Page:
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1. Bibliographic Entry:

2.  Author (Top-3 notes on author): Isserson

3.  Context.  (Information about the author's environment that influenced the development of his theory):

4.  Scope.  (What is the theory about? How broad or narrow is it?):

5.  Evidence/credibility.  (What is the basis of evidence for the theorist's work?):

6.  Central Proposition/Thesis: The primary mission of operational art as the study of conducting an operation was the unification of separate combat efforts, not directly connected tactically, in space along a front, in time, and in depth to achieve an overall assigned aim. that is, bringing an entire chain of combat events into an active system, coordinated along a front and in the depth, which purposefully and successively leads to the defeat of an enemy.

7.  Sub-themes:

a.     Operational art enables break through and exploitation.  Reserves are required for exploitation.  Contrary to the all-in theory of the Napoleonic era.  If all assets are assigned to stand in the line, there is no one left to shoot through a breakthrough in the line.

a.     This goes for airpower as well.  We don’t task organically so that the ultimate weapon for flexibility and maneuver can quickly exploit opportunities. This can only be done from the operational level, and only through centralized command.

10.  Importance:  Without an operational level C2 function, the Soviet Deep Battle concept  is a no-go.

11.  Personal significance.  How has this work contributed to the development of my personal theory of war?

 

Notes:

48 These difficulties turned on the enormous defensive strength of a positional front, the absence of political stimuli in soldiers for overcoming this, superiority of defensive over offensive means, the necessity for concentrating enormous means of suppression, complexity in organizing and conducting offensive actions, etc.: that is, in a military-technical sense they were localized completely in the realm of tactics.

49 Ludendorff says that it was necessary to place tactics above strategy. And, in actuality, the Germans attacked not where it was required according to concepts of operational expediency, but rather where it was possible with respect to tactical conditions.

51 To sum up, the study of the modern operation today js at a quite unsatisfactory level, and remains the least-developed branch of military art.

52 Operational art as the study of an operation is, therefore, acquiring the significance of a most important discipline for the practice of operational work and direction of large military formations.

Operational alt is unbearably conservative

53 The operation is a tool of strategy, while strategy is a tool of politics. Therefore, an .operation is not the culminating factor of armed conflict. It is itself an element subordinate to war as a whole. (CvC concept of the engagement).

54  Under these conditions, the mission of our operational art is to substantiate and form a theory of a deep annihilating operation.

56 Thus, battle in the Napoleonic era was a one-act tactical phenomenon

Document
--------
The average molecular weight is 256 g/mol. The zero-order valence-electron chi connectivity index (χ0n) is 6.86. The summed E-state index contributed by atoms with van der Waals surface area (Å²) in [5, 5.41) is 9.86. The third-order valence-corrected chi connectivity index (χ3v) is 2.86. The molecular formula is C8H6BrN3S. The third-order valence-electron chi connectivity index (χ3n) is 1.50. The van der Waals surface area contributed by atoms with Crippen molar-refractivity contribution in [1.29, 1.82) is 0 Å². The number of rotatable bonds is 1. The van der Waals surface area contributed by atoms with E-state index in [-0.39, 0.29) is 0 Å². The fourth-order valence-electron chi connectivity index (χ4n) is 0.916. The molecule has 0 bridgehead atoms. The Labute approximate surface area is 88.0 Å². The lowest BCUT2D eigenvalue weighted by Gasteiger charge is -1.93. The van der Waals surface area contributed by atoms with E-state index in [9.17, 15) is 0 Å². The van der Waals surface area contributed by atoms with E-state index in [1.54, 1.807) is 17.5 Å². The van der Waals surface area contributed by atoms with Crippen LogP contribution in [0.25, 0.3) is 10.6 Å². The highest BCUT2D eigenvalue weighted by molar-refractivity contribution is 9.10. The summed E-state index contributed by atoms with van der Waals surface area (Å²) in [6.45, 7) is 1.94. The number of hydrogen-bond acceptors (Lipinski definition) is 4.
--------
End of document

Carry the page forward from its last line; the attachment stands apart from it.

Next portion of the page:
57 Clausewitz expressed this situation as follows: "As soon as the enemy approached so as- to give a general, decisive battle. strategy was over, and it could rest.

59 Moltke the strategist W:'.S faced with a completely new problem of coordinating and directing combat efforts, tactically dissociated and dispersed space to achieve the overall aim of defeating the enemy. This situation was the first characteristic sign of the phenomenon which is known in modern terminology as the operation.

63 The entire evolution of military art after the War of 1870 proceeded under the guise of shifting the decision from the front to the flanks. Therefore, linear strategy strived even more toward a widening of the front.

65 Concentric maneuver from various directions could be implemented only in separate particular theaters of war which retained sufficient freedom of maneuver.

66 Thus, at the beginning of the twentieth century the operation was formed as a chain of combat efforts. continuous along a front, uniform with respect to depth, and united by an overall plan for defeating the enemy or opposing him.

The primary mission of operational art as the study of conducting an operation was the unification of separate combat efforts, not directly connected tactically, in space along a front, in time, and in depth to achieve an overall assigned aim. that is, bringing an entire chain of combat events into an active system, coordinated along a front and in the depth, which purposefully and successively leads to the defeat of an enemy.

68 Hence, it was also not understood that under new conditions  operational art required effective, continuous leadership during the entire course of the operation, including the battle. (Pre-operational art, orders were issued and the army would go. No ability to flex to dynamic taskings)

Moltke thought:

            Each battle is a kind of springboard for new strategic decisions . . . material and moral consequences of battle are so enormous that a new situation is always created dependent on its outcome. 

Armies moved along their specific axes independent of the outcome of the battle, independent even of where it was forthcoming.

The operation became uncontrollable, and in this lay the enormous contradiction of operational art, which in 1914 did not, in general, find a place for itself in the overall system of conducting military operations.

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